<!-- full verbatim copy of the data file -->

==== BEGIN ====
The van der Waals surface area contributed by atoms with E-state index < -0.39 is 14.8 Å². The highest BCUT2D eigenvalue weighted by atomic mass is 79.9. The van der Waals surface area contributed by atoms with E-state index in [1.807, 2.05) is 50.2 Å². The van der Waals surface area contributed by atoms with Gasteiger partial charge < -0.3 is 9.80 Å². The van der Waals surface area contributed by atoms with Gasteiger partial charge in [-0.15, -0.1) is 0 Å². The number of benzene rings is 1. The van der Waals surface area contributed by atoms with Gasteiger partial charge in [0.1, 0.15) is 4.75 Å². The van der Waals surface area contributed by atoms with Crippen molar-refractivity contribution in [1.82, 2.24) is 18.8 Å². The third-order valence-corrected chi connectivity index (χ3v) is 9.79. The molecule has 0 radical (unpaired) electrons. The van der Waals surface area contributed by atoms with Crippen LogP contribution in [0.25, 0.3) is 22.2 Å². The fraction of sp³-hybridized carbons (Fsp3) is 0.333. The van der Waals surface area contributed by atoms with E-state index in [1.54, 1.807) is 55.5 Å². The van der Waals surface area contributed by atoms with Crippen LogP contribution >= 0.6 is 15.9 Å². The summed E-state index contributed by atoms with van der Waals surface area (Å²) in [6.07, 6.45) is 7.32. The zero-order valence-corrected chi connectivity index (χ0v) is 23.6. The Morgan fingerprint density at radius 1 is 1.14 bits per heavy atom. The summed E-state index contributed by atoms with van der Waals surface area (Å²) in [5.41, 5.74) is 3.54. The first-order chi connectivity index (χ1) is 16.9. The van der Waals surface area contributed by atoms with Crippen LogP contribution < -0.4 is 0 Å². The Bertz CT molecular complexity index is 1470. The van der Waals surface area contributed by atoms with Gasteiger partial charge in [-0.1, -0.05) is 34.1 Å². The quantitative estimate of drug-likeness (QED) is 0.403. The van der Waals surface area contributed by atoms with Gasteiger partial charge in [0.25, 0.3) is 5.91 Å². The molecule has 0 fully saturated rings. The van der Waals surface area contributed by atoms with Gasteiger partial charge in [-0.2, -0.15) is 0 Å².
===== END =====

The van der Waals surface area contributed by atoms with E-state index < -0.39 is 14.8 Å². The highest BCUT2D eigenvalue weighted by atomic mass is 79.9. The van der Waals surface area contributed by atoms with E-state index in [1.807, 2.05) is 50.2 Å². The van der Waals surface area contributed by atoms with Gasteiger partial charge < -0.3 is 9.80 Å². The van der Waals surface area contributed by atoms with Gasteiger partial charge in [-0.15, -0.1) is 0 Å². The number of benzene rings is 1. The van der Waals surface area contributed by atoms with Gasteiger partial charge in [0.1, 0.15) is 4.75 Å². The van der Waals surface area contributed by atoms with Crippen molar-refractivity contribution in [1.82, 2.24) is 18.8 Å². The third-order valence-corrected chi connectivity index (χ3v) is 9.79. The molecule has 0 radical (unpaired) electrons. The van der Waals surface area contributed by atoms with Crippen LogP contribution in [0.25, 0.3) is 22.2 Å². The fraction of sp³-hybridized carbons (Fsp3) is 0.333. The van der Waals surface area contributed by atoms with E-state index in [1.54, 1.807) is 55.5 Å². The van der Waals surface area contributed by atoms with Crippen LogP contribution >= 0.6 is 15.9 Å². The summed E-state index contributed by atoms with van der Waals surface area (Å²) in [6.07, 6.45) is 7.32. The zero-order valence-corrected chi connectivity index (χ0v) is 23.6. The Morgan fingerprint density at radius 1 is 1.14 bits per heavy atom. The summed E-state index contributed by atoms with van der Waals surface area (Å²) in [5.41, 5.74) is 3.54. The first-order chi connectivity index (χ1) is 16.9. The van der Waals surface area contributed by atoms with Crippen LogP contribution < -0.4 is 0 Å². The Bertz CT molecular complexity index is 1470. The van der Waals surface area contributed by atoms with Gasteiger partial charge in [-0.1, -0.05) is 34.1 Å². The quantitative estimate of drug-likeness (QED) is 0.403. The van der Waals surface area contributed by atoms with Gasteiger partial charge in [0.25, 0.3) is 5.91 Å². The molecule has 0 fully saturated rings. The van der Waals surface area contributed by atoms with Gasteiger partial charge in [-0.2, -0.15) is 0 Å².